Kodansha is telling mangaka they will get only 25% royalties on digital manga, if they deign to publish them – in spite of the fact publishers such as Amazon and Apple are offering rates as high as 70%.
Mangaka Minoru Suzuki (author of a number of relatively obscure titles, such as “Zeni”) complained about the high-handed treatment meted out to him by Kodansha in a series of tweets:
I published 2 tankobon with Kodansha, and they sent me a “digital distribution rights contract.” They only offer 15% [he later revised this based on a more detailed reading of the contract to 25% of the wholesale price, split 10/15 between original author and mangaka in the case of adaptations], and take all the ownership rights for themselves.
They also say “it is not yet decided whether we will release the title in question electronically.”
Aren’t they supposed to at least negotiate a deal first?
Amazon and several other modern publishers are offering royalties as high as 70% on digital publishing – in comparison Kodansha’s offer is pathetic.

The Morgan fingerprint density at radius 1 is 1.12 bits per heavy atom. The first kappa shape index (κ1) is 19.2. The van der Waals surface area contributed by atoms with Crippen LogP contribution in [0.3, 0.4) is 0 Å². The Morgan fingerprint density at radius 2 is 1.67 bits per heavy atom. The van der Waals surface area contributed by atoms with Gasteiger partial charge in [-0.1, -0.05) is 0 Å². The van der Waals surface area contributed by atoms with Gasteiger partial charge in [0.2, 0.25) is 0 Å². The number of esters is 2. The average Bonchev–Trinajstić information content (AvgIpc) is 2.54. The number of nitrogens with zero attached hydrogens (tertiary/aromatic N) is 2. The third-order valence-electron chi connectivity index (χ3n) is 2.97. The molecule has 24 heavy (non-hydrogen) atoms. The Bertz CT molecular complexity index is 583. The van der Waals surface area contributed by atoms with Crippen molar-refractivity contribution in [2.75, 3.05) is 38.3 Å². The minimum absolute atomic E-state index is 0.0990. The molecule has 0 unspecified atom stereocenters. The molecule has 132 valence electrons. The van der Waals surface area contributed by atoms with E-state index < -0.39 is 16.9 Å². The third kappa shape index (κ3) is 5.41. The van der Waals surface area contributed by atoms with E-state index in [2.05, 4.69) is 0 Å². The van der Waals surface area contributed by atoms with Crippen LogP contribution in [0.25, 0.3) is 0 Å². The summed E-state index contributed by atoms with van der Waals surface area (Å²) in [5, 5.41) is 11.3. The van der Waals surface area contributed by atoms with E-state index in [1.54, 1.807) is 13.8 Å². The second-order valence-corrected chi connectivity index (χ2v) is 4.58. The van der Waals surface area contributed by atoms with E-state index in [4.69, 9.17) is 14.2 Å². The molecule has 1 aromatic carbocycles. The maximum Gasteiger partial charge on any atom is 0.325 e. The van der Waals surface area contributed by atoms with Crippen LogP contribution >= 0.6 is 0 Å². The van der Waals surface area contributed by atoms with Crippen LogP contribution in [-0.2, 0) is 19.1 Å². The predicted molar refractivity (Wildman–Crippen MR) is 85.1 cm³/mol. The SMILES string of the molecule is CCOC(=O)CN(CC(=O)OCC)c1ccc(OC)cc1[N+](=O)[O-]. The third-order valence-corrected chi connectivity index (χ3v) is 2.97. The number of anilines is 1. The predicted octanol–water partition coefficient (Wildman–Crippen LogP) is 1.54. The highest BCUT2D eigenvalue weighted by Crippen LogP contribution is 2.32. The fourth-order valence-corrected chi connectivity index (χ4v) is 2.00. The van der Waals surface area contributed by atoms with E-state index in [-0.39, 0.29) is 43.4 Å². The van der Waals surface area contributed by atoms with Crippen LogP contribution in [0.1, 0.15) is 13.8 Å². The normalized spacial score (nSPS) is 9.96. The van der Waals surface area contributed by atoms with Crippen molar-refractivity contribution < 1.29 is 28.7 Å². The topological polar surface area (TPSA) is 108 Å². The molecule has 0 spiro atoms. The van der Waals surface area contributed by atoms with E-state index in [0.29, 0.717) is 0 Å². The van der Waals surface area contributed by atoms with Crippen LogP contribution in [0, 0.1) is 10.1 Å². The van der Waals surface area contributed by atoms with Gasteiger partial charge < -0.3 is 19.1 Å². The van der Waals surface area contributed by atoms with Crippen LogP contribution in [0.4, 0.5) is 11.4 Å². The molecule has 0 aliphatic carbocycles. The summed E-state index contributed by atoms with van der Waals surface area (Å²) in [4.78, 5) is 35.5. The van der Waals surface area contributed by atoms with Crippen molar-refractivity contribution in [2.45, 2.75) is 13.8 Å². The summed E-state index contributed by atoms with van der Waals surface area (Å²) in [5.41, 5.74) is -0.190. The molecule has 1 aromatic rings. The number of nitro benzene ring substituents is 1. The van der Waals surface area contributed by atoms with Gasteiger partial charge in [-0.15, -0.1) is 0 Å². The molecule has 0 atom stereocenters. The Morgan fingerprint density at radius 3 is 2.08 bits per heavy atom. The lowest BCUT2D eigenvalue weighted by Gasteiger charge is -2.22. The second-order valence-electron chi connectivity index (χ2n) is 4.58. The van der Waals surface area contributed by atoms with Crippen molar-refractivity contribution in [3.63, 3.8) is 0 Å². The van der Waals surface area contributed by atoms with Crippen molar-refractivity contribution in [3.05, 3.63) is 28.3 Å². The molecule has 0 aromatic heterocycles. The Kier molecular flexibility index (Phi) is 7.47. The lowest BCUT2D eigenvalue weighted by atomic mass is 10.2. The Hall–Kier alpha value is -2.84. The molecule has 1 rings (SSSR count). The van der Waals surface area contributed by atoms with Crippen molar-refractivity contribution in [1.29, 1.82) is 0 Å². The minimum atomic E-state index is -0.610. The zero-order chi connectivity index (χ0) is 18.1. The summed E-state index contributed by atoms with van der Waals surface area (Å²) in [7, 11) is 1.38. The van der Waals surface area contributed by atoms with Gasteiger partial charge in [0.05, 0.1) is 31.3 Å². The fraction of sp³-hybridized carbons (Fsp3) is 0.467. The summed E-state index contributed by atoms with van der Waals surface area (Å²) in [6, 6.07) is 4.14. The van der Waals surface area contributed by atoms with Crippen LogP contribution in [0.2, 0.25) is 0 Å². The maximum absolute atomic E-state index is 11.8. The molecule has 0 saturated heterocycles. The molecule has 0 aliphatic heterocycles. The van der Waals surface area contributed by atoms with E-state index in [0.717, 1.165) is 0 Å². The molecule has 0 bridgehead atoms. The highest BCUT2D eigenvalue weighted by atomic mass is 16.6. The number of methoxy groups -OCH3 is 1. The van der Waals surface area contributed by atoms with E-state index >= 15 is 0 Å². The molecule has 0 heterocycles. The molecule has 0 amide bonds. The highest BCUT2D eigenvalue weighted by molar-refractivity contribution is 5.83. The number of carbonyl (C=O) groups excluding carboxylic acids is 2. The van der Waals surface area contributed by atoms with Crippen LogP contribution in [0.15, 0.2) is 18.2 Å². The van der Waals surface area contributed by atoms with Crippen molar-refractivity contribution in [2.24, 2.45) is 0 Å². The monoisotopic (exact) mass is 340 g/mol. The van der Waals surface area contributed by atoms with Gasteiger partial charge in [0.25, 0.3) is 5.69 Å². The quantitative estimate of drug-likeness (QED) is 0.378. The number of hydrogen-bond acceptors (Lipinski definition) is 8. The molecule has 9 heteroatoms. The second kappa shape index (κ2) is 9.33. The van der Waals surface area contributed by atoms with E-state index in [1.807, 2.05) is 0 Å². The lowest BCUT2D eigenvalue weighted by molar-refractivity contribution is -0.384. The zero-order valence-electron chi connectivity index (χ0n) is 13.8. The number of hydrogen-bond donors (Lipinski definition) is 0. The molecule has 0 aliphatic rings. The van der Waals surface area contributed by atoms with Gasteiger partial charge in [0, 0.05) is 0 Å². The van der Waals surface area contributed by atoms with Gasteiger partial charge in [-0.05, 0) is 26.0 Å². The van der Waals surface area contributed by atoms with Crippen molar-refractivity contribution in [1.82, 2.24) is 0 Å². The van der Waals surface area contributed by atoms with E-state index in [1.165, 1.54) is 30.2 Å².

In addition, Kodansha offers no guarantee they will actually publish a mangaka’s works electronically, whilst ensuring they can freely prevent their mangaka from doing so elsewhere should they wish, although they have announced plans to start their own digital distribution service.
25% is more comparable with rates traditional paper publishers offer authors in Japan and elsewhere – rates in the region of 10% for paperback books are not uncommon or ungenerous in the US and elsewhere, particularly as this covers the not inconsiderable costs of retail distribution, printing, marketing and editing.
However, the more forward publishers are already trying to sell digital manga at a higher price than the actual paper editions – needless to say, it seems they are doomed to fail if establishing a new market for digital manga is their goal, although if retarding the growth of a scary new technology threatening to weaken their control over authors is their objective, their actions at least make sense.
Commentators on the Japanese publishing industry have voiced concerns that the big Japanese publishers are attempting to establish a cartel over the new (to Japan) digital publishing market – most of them are offering the same pathetically low royalty rates on digital publishing, an unlikely coincidence.
With the likes of Amazon and Apple not playing along, and with growing discontent amongst mangaka at treatment many regard as little more than pure exploitation, the old guard may yet find the new market slipping between their fingers faster the harder they squeeze it.